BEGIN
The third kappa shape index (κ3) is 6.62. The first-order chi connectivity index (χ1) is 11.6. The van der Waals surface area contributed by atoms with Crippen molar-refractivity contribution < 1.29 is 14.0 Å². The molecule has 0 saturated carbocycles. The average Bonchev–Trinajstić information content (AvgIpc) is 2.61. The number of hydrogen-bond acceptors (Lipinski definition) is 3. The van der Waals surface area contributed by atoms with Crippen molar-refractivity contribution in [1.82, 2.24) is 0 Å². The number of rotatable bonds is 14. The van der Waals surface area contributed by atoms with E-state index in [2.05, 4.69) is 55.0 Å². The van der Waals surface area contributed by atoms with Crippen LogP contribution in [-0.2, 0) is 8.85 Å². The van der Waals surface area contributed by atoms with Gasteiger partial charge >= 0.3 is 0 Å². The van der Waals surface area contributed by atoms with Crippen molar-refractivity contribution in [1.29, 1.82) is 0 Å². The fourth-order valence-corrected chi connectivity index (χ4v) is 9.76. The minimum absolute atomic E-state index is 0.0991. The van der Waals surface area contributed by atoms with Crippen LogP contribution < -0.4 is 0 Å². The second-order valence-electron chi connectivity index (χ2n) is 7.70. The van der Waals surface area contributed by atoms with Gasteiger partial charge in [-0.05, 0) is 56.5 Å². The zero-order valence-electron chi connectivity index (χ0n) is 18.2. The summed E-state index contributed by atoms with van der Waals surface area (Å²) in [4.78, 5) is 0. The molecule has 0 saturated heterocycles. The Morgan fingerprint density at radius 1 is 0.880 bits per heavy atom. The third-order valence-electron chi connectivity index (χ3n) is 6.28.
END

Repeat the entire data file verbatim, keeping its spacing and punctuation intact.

The third kappa shape index (κ3) is 6.62. The first-order chi connectivity index (χ1) is 11.6. The van der Waals surface area contributed by atoms with Crippen molar-refractivity contribution < 1.29 is 14.0 Å². The molecule has 0 saturated carbocycles. The average Bonchev–Trinajstić information content (AvgIpc) is 2.61. The number of hydrogen-bond acceptors (Lipinski definition) is 3. The van der Waals surface area contributed by atoms with Crippen molar-refractivity contribution in [1.82, 2.24) is 0 Å². The number of rotatable bonds is 14. The van der Waals surface area contributed by atoms with E-state index in [2.05, 4.69) is 55.0 Å². The van der Waals surface area contributed by atoms with Crippen LogP contribution in [-0.2, 0) is 8.85 Å². The van der Waals surface area contributed by atoms with Gasteiger partial charge >= 0.3 is 0 Å². The van der Waals surface area contributed by atoms with Crippen molar-refractivity contribution in [1.29, 1.82) is 0 Å². The fourth-order valence-corrected chi connectivity index (χ4v) is 9.76. The minimum absolute atomic E-state index is 0.0991. The van der Waals surface area contributed by atoms with Crippen LogP contribution < -0.4 is 0 Å². The second-order valence-electron chi connectivity index (χ2n) is 7.70. The van der Waals surface area contributed by atoms with Gasteiger partial charge in [-0.05, 0) is 56.5 Å². The zero-order valence-electron chi connectivity index (χ0n) is 18.2. The summed E-state index contributed by atoms with van der Waals surface area (Å²) in [4.78, 5) is 0. The molecule has 0 saturated heterocycles. The Morgan fingerprint density at radius 1 is 0.880 bits per heavy atom. The third-order valence-electron chi connectivity index (χ3n) is 6.28.